The Osteen variety of mango. / eugenio cabezas

Immune to the drought: the mango harvest is expected to be up by 28 per cent

More farmers in the Axarquía and on the Costa Tropical are opting to grow mangos now because they need much less water than avocados

Eugenio Cabezas
EUGENIO CABEZAS Malaga

The persistent drought is affecting the sub-tropical fruit sector in the Axarquía region and if there is no heavy rainfall this autumn and winter it could spell disaster for some products, especially avocados because they need so much water.

Mangos, however, seem to be the exception and the harvest, which began in late August, is looking very good. Producers say they believe it will be up by 28% in the Axarquía and on Granada’s Costa Tropical, the areas where most of the mangos in Spain are grown, compared with last year when 25,000 tonnes were picked and turnover amounted to 31.37 million euros.

Farmers estimate that this year’s harvest, which ends in November, will be as much as 32,000 tonnes, very close to the previous record in 2018.

Those who grow avocados, though, are not at all happy, especially those in the area of the Vélez river where many farmers have ended up with no water to irrigate their land and have decided they have no option but to cut down their avocado trees and replace them with mangos.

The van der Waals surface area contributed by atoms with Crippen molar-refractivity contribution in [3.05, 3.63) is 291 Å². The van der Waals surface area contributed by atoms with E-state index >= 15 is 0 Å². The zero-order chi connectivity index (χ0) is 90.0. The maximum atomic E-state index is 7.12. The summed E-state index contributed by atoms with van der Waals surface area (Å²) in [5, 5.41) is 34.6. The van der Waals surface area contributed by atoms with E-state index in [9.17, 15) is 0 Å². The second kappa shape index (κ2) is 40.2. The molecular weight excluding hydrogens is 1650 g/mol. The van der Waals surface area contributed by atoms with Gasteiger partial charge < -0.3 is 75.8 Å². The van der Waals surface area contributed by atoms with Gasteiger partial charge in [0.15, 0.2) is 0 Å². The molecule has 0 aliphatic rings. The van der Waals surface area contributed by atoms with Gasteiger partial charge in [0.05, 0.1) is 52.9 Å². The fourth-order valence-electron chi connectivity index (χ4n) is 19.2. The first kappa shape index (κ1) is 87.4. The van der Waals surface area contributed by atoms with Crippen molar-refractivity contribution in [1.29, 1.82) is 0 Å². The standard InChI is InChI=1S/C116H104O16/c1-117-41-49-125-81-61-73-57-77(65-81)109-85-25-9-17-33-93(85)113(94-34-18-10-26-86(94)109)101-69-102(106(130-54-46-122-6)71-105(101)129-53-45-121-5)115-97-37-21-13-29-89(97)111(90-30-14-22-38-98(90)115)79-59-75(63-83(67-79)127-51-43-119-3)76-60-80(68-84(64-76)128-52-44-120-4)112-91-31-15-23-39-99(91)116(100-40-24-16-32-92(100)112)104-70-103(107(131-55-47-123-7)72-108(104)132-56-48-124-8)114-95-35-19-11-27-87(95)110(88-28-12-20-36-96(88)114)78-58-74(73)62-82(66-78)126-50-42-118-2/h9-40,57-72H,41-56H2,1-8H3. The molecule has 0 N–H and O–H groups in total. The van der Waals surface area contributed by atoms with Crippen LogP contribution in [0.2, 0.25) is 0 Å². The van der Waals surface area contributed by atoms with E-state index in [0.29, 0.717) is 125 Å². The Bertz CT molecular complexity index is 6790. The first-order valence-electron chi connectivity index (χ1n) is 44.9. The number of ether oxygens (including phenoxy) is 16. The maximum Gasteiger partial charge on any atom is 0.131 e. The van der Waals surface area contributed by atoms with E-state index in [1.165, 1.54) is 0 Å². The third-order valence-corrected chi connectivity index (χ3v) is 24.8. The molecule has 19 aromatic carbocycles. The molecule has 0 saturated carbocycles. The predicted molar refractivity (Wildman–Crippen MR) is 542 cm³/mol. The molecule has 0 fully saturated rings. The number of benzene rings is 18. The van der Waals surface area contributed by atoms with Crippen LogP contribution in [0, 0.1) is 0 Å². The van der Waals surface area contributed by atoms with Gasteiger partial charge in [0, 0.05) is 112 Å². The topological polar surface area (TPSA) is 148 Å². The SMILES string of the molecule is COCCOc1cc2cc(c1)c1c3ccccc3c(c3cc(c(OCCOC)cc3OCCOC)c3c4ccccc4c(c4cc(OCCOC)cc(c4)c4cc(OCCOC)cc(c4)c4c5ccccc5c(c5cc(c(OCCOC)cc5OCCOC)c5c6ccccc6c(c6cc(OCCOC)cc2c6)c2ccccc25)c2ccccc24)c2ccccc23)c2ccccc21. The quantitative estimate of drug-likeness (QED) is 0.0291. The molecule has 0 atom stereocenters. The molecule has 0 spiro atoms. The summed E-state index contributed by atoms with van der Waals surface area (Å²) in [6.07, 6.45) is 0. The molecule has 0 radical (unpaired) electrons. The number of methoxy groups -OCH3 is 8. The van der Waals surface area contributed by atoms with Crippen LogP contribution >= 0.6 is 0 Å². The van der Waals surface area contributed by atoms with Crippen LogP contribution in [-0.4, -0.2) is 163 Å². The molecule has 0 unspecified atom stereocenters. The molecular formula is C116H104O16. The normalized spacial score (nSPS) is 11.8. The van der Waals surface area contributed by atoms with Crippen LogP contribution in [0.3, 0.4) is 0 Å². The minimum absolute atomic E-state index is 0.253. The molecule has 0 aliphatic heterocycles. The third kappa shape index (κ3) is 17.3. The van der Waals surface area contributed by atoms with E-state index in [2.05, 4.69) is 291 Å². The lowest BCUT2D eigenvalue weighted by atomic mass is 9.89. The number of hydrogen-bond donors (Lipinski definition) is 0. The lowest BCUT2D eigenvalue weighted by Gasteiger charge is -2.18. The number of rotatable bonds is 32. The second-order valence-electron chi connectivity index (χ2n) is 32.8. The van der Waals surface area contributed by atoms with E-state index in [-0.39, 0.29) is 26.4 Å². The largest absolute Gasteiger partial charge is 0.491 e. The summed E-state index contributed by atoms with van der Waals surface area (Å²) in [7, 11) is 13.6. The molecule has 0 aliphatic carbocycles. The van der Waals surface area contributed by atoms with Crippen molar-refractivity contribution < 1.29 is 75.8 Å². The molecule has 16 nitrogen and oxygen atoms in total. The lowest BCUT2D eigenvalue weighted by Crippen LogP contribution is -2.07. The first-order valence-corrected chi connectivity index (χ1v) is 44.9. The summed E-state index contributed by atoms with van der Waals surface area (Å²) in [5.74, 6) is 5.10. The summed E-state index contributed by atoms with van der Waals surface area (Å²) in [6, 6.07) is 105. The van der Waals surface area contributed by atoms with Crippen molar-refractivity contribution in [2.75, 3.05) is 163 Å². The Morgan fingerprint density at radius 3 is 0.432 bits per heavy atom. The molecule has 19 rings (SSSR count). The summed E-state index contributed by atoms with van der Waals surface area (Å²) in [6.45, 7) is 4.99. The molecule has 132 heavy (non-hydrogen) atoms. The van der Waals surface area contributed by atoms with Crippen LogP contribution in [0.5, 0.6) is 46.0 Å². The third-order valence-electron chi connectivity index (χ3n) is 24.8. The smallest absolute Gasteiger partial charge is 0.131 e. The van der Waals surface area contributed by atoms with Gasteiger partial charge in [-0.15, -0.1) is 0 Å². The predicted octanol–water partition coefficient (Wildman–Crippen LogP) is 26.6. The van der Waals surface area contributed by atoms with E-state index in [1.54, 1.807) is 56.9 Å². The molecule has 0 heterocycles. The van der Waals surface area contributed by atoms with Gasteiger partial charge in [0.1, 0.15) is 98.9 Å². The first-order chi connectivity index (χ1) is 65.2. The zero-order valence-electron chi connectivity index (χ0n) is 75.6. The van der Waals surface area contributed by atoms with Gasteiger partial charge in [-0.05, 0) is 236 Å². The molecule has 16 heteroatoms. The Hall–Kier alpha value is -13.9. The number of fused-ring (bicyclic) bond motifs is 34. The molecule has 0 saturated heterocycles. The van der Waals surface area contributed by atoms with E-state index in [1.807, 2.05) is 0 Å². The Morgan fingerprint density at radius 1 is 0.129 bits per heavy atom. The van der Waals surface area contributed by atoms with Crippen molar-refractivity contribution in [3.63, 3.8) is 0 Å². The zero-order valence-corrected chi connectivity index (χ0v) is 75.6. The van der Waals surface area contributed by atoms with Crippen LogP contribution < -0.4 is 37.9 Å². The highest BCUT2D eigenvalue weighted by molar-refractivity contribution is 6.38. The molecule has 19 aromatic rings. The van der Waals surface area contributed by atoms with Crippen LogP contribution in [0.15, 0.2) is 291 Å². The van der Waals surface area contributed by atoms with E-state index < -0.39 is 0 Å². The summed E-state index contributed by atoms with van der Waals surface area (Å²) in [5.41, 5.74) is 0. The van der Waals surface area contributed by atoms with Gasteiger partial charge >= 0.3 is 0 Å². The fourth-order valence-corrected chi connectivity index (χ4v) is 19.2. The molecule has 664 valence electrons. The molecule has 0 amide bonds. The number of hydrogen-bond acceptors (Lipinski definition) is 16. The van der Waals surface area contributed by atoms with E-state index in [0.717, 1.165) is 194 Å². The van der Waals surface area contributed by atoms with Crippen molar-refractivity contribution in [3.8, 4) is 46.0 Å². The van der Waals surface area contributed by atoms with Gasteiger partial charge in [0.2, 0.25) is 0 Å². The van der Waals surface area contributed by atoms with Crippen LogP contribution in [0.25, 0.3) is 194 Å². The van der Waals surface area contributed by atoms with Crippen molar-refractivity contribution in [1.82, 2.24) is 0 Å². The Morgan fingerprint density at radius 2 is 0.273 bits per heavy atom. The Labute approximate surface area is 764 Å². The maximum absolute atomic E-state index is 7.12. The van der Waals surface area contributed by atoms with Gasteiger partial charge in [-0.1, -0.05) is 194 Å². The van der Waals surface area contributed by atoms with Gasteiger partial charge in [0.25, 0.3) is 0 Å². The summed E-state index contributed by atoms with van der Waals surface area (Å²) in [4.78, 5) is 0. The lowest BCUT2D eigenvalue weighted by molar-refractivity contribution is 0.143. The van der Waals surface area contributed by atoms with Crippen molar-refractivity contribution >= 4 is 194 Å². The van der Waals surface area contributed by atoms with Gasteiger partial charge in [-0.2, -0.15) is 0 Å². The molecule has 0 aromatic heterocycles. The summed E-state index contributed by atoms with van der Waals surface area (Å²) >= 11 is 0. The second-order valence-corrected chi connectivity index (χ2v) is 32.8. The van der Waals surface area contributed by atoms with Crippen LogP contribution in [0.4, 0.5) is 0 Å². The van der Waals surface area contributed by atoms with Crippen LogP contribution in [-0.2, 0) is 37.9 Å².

Varieties

The first varieties of mango to be harvested are those grown in greenhouses, then the Tommy Atkins variety, which is the earliest of those grown outdoors to mature. After that comes the Osteen, the most common variety in Malaga province, followed by Kent and Keitt, which are considered late. September and October are the busiest months of the mango harvesting season.

European consumers can normally tell mangos grown in Spain from those in other countries because most sellers do not wash them, so they have a whitish film on the peel.

It is worth noting that La Mayora Institute of Subtropical and Mediterranean Horticulture has been calling for years for farmers to diversify the varieties of mango they grow and not focus on one specific type, which tends to be the case with the Osteen at present. The research centre says the introduction of new varieties would extend the harvesting season.